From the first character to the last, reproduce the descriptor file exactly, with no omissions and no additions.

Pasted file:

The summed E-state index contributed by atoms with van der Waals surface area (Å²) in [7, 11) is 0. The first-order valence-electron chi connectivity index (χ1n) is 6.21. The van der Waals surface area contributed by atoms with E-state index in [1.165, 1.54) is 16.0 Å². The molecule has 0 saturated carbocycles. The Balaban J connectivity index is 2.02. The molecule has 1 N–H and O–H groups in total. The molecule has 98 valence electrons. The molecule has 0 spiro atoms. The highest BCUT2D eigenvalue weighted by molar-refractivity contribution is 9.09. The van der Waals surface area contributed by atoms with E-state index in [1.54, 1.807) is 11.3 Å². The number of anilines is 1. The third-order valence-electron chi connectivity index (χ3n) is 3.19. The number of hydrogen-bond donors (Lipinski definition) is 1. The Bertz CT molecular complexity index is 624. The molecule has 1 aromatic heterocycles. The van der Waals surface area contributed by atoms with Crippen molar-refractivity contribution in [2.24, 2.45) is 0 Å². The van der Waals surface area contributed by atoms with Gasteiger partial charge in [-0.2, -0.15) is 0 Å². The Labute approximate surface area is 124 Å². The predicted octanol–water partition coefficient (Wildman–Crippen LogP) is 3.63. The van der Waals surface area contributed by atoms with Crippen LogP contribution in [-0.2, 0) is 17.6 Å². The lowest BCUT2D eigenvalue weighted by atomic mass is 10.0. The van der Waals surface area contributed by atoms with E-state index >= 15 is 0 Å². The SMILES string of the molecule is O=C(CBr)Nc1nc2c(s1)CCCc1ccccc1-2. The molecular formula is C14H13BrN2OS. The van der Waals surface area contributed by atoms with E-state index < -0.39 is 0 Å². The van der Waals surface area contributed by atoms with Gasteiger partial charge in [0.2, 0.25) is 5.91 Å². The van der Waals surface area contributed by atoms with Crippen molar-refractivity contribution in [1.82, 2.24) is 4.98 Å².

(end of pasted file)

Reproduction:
The summed E-state index contributed by atoms with van der Waals surface area (Å²) in [7, 11) is 0. The first-order valence-electron chi connectivity index (χ1n) is 6.21. The van der Waals surface area contributed by atoms with E-state index in [1.165, 1.54) is 16.0 Å². The molecule has 0 saturated carbocycles. The Balaban J connectivity index is 2.02. The molecule has 1 N–H and O–H groups in total. The molecule has 98 valence electrons. The molecule has 0 spiro atoms. The highest BCUT2D eigenvalue weighted by molar-refractivity contribution is 9.09. The van der Waals surface area contributed by atoms with E-state index in [1.54, 1.807) is 11.3 Å². The number of anilines is 1. The third-order valence-electron chi connectivity index (χ3n) is 3.19. The number of hydrogen-bond donors (Lipinski definition) is 1. The Bertz CT molecular complexity index is 624. The molecule has 1 aromatic heterocycles. The van der Waals surface area contributed by atoms with Crippen molar-refractivity contribution in [2.24, 2.45) is 0 Å². The van der Waals surface area contributed by atoms with Gasteiger partial charge in [-0.2, -0.15) is 0 Å². The Labute approximate surface area is 124 Å². The predicted octanol–water partition coefficient (Wildman–Crippen LogP) is 3.63. The van der Waals surface area contributed by atoms with Crippen LogP contribution in [-0.2, 0) is 17.6 Å². The lowest BCUT2D eigenvalue weighted by atomic mass is 10.0. The van der Waals surface area contributed by atoms with E-state index >= 15 is 0 Å². The SMILES string of the molecule is O=C(CBr)Nc1nc2c(s1)CCCc1ccccc1-2. The molecular formula is C14H13BrN2OS. The van der Waals surface area contributed by atoms with E-state index < -0.39 is 0 Å². The van der Waals surface area contributed by atoms with Gasteiger partial charge in [0.2, 0.25) is 5.91 Å². The van der Waals surface area contributed by atoms with Crippen molar-refractivity contribution in [1.82, 2.24) is 4.98 Å².